Featured image above: Bactericera cockerelli. Credit: Department of Agriculture and Food, Western Australia
The ever-growing importance of plant biosecurity in Australia can be seen from the gradual evolution of the Cooperative Research Centres dedicated to it. What began as the Tropical Plant Pathology CRC in 1992 morphed into the CRC for Tropical Plant Protection in 1999, then into the CRC for National Plant Biosecurity in 2005 and finally the Plant Biosecurity CRC (PBCRC) in 2012.
PBCRC will close in mid-2018, having brought together 27 multinational partners across agriculture and the environment, including almost all key biosecurity agencies in Australia as well as industry partners. At the same time, it is laying the foundations to bring 26 years’ of research and development to fruition in the form of a permanent national research agency to support plant biosecurity in Australia.
“From our point of view, Australia absolutely needs a strong, national biosecurity research and innovation system,” says current PBCRC CEO Dr Michael Robinson. Hence, PBCRC’s proposed SmartBiosecurity initiative.
The SmartBiosecurity proposal outlines a structure that shares responsibility for biosecurity between the Commonwealth and states, but also industry, research organisations and the broader public.
“What we’ve proposed looks a bit like a permanent Cooperative Research Centre; all the key biosecurity players are partners in the system,” says Robinson. “The Commonwealth provides the core funding, which is the glue for others like the states, research agencies, and industry bodies to come on board and help fund this national effort.”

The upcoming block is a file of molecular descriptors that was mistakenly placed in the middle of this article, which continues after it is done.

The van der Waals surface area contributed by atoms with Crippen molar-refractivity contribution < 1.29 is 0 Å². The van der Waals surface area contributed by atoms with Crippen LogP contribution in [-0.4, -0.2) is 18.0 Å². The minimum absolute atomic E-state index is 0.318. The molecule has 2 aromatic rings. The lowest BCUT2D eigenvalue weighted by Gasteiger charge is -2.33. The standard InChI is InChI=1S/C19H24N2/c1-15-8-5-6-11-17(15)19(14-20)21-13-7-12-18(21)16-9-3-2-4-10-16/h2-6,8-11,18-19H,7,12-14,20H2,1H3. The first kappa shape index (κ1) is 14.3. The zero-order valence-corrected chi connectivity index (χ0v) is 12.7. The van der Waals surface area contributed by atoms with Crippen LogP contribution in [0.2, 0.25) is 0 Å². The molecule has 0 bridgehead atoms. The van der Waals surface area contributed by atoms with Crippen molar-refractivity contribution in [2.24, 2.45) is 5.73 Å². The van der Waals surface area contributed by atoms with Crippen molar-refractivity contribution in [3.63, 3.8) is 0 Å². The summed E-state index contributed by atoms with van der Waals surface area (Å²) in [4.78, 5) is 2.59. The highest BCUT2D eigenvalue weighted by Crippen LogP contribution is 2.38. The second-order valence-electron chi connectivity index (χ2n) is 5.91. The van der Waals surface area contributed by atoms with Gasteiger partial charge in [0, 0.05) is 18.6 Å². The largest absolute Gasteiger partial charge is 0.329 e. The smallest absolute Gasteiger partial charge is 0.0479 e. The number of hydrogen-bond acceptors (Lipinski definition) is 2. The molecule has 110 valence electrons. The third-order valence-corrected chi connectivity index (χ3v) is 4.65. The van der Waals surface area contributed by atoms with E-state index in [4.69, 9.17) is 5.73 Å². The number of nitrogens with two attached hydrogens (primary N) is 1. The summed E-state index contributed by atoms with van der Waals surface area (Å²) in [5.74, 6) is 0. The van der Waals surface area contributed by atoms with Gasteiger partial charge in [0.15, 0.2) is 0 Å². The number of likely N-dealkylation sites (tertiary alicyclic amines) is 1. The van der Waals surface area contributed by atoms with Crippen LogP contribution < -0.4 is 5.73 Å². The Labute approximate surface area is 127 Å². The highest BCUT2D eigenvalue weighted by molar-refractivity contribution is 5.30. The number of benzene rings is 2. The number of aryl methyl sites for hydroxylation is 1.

The importance of such an agency is illustrated by the recent discovery of the tomato potato psyllid (pictured above right) in Western Australia. It is a sap-sucking insect that could potentially cost the horticultural sector millions of dollars. There are already reports that one producer has had to abandon its export market plan because of the outbreak.
PBCRC has been working on the psyllid for some time, and is helping deliver an evidence-based outbreak response; for example, using its research into the ecology of the psyllid, its alternative hosts, and diagnostic methods for the destructive zebra chip disease that can be vectored by the pest.
“The work we’re doing covers the whole biosecurity continuum, from reducing the risk of something entering in the first place by better understanding what the risks are and where to target surveillance operations, through to more rapid detection and better responses to the incursions, plus all the market access issues,” Robinson says.
“It’s a very broad portfolio that impacts the whole biosecurity space and it goes to the very heart of Australia’s high-quality produce reputation,” he explains. “Science is the currency of biosecurity and a partnership approach is critical for agriculture and our environment.”
Find out more at pbcrc.com.au
– Bianca Nogrady
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